Backyard Quail Benefits

QuailB ackyard Basics

A year ago when I decided to raise quail the idea was exciting I saw this opportunity to learn and hoped for a realistic outcome.  Both came true which led me to share my experience.

During the early quail stage one of the first things I noticed was they were relatively quiet birds.  They do chirp but it’s soft like the sounds of nature.

I realized quail would be a good option for self reliance with people who have limited space similar to a backyard. Which means you can do additional backyard homestead besides, chickens or rabbits.

Before moving forward though you’ll want to check with your state, city, county or sub division, sometimes rules and regulations can keep you from moving forward.

Do remember quail is a wild game bird and doesn’t fall into the category of traditional poultry practices.

The Benefits of Raising Quail

The benefits of raising quail over traditional poultry are pretty fantastic. I decided to list them so that you can see there a contender for backyard homesteading.

  • They’re not destructive
  • Fresh eggs From early spring – Fall
  • Fresh meat
  • Natural Fertilizer
  • Healthy addition to meal planning
  • My favorite – Enjoyment

The Enjoyment Factor

The enjoyment factor was something I wasn’t even expecting when I decided to raise quail.

Nature is everywhere, even in the urban areas, there is no escaping it no matter how fast passed your lifestyle might be.

I live in the country so I’m always impressed at how nature fills my day with enjoyment.

Adding the quail was entertaining but it also brought me hours of enjoyment by just sitting by and watching their activity.

The Quail Sanctuary

When I established the quail sanctuary, the goal was to prepare a place of enjoyment where the birds could live a natural lifestyle.

This picture is from their home; the tree branches are stacked to provide hiding and the red boxes are used to get out of the rain or away from the warm sun.

This is a place where they can live protected and free at the same time.

These quail are coturnix, a domestic breed.  They’re not traditionally raised to live naturally like I have chosen.

When they were offered this lifestyle they adapted quickly it was amazing.

Providing a home for your quail is the fun part, but embracing the benefits to see that they might be a possible option to your homestead is another neat aspect.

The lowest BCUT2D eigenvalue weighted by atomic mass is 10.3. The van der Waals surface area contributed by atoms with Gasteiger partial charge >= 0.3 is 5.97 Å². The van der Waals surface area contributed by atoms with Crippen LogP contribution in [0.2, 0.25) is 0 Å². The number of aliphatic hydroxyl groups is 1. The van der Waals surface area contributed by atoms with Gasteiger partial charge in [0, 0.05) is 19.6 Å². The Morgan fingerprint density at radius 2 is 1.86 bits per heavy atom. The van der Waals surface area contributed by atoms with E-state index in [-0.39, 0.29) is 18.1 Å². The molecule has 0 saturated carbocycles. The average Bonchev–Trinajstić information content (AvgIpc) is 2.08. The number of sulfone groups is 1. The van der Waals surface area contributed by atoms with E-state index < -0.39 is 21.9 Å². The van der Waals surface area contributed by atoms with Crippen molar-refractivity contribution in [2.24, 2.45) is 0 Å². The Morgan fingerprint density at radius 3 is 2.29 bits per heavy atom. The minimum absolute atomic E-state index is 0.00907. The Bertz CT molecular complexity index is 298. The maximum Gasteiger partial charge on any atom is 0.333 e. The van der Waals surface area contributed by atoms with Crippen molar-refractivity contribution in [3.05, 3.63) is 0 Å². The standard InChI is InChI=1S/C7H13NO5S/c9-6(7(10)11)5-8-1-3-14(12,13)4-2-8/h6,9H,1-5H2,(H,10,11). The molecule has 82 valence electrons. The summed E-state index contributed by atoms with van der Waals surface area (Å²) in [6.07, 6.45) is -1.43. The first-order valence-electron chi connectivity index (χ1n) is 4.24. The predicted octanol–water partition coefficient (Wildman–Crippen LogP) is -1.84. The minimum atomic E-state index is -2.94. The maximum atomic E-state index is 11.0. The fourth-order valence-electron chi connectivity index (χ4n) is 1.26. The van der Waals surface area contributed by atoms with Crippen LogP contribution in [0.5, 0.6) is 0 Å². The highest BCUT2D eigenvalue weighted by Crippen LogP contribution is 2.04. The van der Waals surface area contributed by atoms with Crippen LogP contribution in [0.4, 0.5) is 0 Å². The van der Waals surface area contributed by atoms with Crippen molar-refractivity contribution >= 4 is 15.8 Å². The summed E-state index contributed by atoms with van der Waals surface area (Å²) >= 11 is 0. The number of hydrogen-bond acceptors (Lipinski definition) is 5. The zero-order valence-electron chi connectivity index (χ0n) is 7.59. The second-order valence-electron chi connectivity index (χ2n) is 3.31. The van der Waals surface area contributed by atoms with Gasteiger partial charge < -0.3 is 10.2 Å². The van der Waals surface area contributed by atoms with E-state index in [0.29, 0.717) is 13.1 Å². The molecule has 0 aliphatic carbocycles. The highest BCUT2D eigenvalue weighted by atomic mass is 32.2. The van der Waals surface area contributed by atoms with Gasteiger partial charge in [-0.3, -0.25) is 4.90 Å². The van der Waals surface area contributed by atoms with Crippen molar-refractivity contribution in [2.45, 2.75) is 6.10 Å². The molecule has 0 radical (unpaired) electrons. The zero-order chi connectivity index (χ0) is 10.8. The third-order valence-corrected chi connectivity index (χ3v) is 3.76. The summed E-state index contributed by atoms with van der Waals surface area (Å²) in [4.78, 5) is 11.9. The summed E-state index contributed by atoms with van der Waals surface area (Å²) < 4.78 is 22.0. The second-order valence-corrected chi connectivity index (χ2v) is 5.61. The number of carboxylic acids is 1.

I recommend establishing a space that is enjoyable for the birds so the experience is a positive one for everyone, including you.
Backyard quail are a great alternative to chickens. It’s a simple way to add a little self reliance to your backyard.

Learn the benefits to raising quail in a natural environment in your backyard or homestead. #quail, #Homestead, #QuailBenefits

 

19 comments

  1. O my! This is totally awesome. I never realized you could have quail and use the eggs! I live in the city with only a balcony so I can not do this but you have opened my eyes for the future when I do have a house again. Very inspiring thank you! Visiting from Inspire Me Monday!

    1. Glad you liked it – I really enjoy the quail and the eggs are wonderful in salads. Sometimes smaller is better. – thanks for stopping by it was nice to hear from you. -Carole

  2. Dezz says:

    Hm, pardon if this message gets to you twice. I found your link on the Chicken Chicks website about quails. I like the idea of raising them, with thought to let them go free on my property (we live in Oregon) but then heard that doing so is illegal! I can use the eggs, but would have a difficult time slaughtering for meat. How do you do it?

    1. Welcome! Processing is not as difficult as you might think. I like to know where my food comes from so we take great care in providing a natural environment where they can thrive and have a great life. The first kull is always the hardest, we make sure the process is as humane as possible so there is no suffering. There are some helpful videos on you tube. I'm at that place in my life where I want to know where my food comes from, when you live off the land you just live healthier. Great question!